Saturday, July 8, 2017

When the Devil Drives, by Melinda Snodgrass

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(Superhero; Wild Cards) The wildcard virus turned Noel into a shapeshifting, teleporting hermaphrodite. Although retired from the spy business, he reverts to old habits when someone tries to frame him for murder. (12,983 words; Time: 43m)

Rating: ★☆☆☆☆ Needs Improvement

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"," by (edited by George R.R. Martin), published on by .

Mini-Review (click to view--possible spoilers)

Pro: It’s a murder mystery, and Noel follows various clues until he has all the answers.

Con: There are three fatal problems with this story. First, the hero is a Mary Sue who knows he’s a Mary Sue. That is, he’s all-powerful and all-confident. We simply sit back and watch him effortlessly unravel the mystery.

The writing itself is substandard. Almost immediately, the story inflicts a massive infodump on the readers, and it’s mostly stuff of zero importance to the story. This is not an aberration: way, way too much of the story is narrated to that point that it often feels like we’re reading the Wikipedia synopsis of a story, not the story itself.

Third, rather than telling readers what happened, it often descends to telling us what to think. E.g “greed and a lifetime of feeling untouchable made him continue.”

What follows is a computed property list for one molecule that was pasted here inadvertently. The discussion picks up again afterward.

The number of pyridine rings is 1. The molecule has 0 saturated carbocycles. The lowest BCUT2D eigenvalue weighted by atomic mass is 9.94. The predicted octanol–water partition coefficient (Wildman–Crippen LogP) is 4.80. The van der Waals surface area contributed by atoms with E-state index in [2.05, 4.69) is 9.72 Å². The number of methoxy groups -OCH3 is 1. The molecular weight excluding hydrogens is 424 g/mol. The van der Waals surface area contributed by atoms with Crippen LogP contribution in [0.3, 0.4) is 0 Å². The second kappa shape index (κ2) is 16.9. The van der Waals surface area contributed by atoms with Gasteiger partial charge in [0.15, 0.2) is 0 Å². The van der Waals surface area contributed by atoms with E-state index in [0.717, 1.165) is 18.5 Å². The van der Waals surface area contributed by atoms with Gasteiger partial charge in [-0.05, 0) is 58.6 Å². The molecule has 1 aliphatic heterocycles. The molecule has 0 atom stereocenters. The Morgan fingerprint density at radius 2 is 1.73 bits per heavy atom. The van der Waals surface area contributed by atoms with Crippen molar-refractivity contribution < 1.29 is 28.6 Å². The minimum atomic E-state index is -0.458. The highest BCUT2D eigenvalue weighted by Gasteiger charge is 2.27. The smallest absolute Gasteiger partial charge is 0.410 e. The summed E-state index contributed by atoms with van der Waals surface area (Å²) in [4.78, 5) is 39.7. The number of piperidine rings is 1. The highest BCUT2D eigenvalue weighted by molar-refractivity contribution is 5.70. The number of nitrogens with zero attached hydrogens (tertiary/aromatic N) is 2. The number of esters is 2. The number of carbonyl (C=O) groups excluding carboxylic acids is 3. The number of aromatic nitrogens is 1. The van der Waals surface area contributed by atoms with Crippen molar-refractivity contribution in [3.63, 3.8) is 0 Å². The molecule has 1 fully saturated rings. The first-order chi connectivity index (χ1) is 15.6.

There are some technical elements that break suspension of disbelief. Most notably, The description of the hacking attack is painfully dumb to anyone who knows anything about how computers actually work.

Other Reviews: Search Web, Browse Review Sites (Issue 07/05/17)
Melinda Snodgrass Info: Interviews, Websites, ISFDB, FreeSFOnline

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2 comments (may contain spoilers):

  1. First disappointing Wild Cards story for me. A good mystery finds the sweet spot between obvious who-done-it and totally opaque to the reader. This is one of the later; you just have to sit back and watch Noel neatly connect the dots. And some of the dot connecting still didn't make a lot of sense.

    One part in particular was seriously TMI and totally irrelevant.

    The side story of his family life irked me. He didn't really strike me as someone who would stay away from his family for their own good. And sure enough, just when I was really convinced that they were better off, he goes back to them.

    I feel like this wild card could have such potential to explore something interesting, but that certainly didn't happen here.

    It was nice to see Rusty for a few seconds.

  2. The comments at Tor make me wonder if they just crowdsourced copy editing.